Ditching the classroom for the great outdoors is the stuff dreams are made of when you’re a kid and possible with Forest Schools in Queensland soon to be a reality.
In a Queensland first, the partnership will deliver a number of training opportunities to educators working with children aged 2-10 years, aimed at supporting the introduction of Forest Schools in Queensland.
So, what are Forest Schools anyway?
Forest Schools flip the traditional classroom setting on its head offering children an alternative way to learn that uses the great outdoors as the classroom and nature and all it has to offer as their learning instruments.
Kids leave their iPads, computers and books behind, replacing them with trees, mud and dirt – basically anything and everything that nature has provided. Check out this video to get the idea >
Regular sessions, which could be anything from one afternoon a week to every day, allow children to explore and learn about the environment around them. Qualified practitioners lead the sessions ensuring they support the National Curriculum and Early Years Learning Framework.
Nature Play QLD’s Community Engagement and Resource Coordinator Anya Perkins said Forest School doesn’t necessarily have to take place in a forest or woodland environment.
‘It can be any outdoor area, an allotment, creek or small corner of a playground,’ she said.
‘Forest School is intended for children aged 2 – 10 and works most effectively in kindergarten and Prep, where you can take kids out (from school or care) for longer periods of time.’
Ms Perkins said there has been great interest in the training on offer.
‘There’s a widespread recognition that it is needed as nobody is outside ever,’ she said.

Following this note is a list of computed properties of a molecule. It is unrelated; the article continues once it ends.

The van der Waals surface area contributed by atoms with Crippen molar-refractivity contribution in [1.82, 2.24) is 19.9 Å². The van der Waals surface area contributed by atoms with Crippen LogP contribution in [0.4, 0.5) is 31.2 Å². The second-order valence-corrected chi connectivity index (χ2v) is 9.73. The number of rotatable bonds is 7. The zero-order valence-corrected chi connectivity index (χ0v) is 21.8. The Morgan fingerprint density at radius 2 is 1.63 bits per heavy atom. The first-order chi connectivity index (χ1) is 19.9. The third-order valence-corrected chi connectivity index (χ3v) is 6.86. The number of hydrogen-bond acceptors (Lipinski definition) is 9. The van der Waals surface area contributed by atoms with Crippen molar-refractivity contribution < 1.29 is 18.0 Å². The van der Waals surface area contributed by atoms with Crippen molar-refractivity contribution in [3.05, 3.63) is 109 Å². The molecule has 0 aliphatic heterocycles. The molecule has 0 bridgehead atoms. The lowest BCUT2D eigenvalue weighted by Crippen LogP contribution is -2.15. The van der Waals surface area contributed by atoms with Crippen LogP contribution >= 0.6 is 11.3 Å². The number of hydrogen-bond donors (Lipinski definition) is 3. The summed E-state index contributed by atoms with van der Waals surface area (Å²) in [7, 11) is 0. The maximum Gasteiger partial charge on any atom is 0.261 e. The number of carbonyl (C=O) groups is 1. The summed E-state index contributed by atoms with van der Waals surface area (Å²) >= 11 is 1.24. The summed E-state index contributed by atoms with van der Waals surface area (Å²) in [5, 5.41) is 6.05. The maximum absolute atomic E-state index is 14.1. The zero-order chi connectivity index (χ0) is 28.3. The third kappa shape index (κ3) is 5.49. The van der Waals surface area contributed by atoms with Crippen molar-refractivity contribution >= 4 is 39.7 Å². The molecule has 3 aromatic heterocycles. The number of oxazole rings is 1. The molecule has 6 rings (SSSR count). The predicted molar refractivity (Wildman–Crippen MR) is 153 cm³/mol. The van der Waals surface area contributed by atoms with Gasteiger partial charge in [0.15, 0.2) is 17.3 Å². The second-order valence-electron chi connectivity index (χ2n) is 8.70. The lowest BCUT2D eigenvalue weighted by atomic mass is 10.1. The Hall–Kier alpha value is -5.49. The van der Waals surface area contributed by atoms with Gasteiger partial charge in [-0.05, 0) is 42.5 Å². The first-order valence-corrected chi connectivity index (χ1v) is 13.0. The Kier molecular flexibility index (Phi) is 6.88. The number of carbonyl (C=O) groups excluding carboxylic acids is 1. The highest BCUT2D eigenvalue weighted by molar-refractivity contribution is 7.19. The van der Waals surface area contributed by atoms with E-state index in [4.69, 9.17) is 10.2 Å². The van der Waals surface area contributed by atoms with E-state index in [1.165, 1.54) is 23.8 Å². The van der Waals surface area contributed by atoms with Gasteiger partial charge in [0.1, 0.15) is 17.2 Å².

‘People are getting the ball rolling developing suitable outdoor areas and the training is now here to support that.’
Benefits of Forest Schools
According to FSLI, Forest Schools aim to raise children’s self-awareness and self-esteem, offering them opportunities to achieve and develop confidence through hands on learning experiences in nature. It allows children to initiate learning, take risks and make choices. It also helps them to understand and care for the natural environment.
FSLI said educators involved with children participating in Forest School report significant improvement in independence, self-esteem, social skills and concentration levels.
Forest Schools in the UK
Forest Schools originated in Sweden in the 1950s and have since branched out to the UK, Europe and America, with interest from Australia gaining momentum in recent years. A similar concept to Forest Schools, Bush Kinder, was launched in Victoria at Westgarth Kindergarten five years ago.
Bridgwater College in Somerset brought the Forest School concept to the UK in the early nineties following a visit to Denmark. Since then, the UK has embraced the Forest School movement.
Heart of the Wildwood in Oxfordshire is an example of a UK Forest School. Accredited Forest School leaders facilitate sessions, which usually start with lighting a fire and educating children on how to stay safe. True to the Forest School philosophy, sessions are child-driven and typically include climbing trees, making mud pies and foraging for food.
Ms Perkins said Forest Schools have gone from strength to strength in the UK’s risk adverse and curriculum demanding society. She said Australia will take a similar approach to the UK, where Forest School is intended to enrich rather than replace traditional classroom learning.
Forest School training
Nature Play QLD’s partnership with FSLI offers a number of Forest School learning opportunities for educators, from a one-day introductory workshop to five-day accredited Level 3 Forest School Leader Training.
Training supports the Australian National Curriculum and Early Years Learning Framework and Health and Safety and risk benefit analysis will also take into account the Queensland environment.
The one-day introductory workshop explores the principles and practices of nature play and forest school and the benefits for children. Attendees will learn how to implement these principles into their community and receive guidance on where to start in setting up a forest school. The workshop will discuss the barriers to implementing outdoor nature play and provide strategies for curriculum demands. It will also allow attendees to explore a typical Forest Learning session.
Level 3 Forest School Leader Training
Introduction to Forest School Workshops and Level 3 Forest School Leader Training opportunities in Queensland.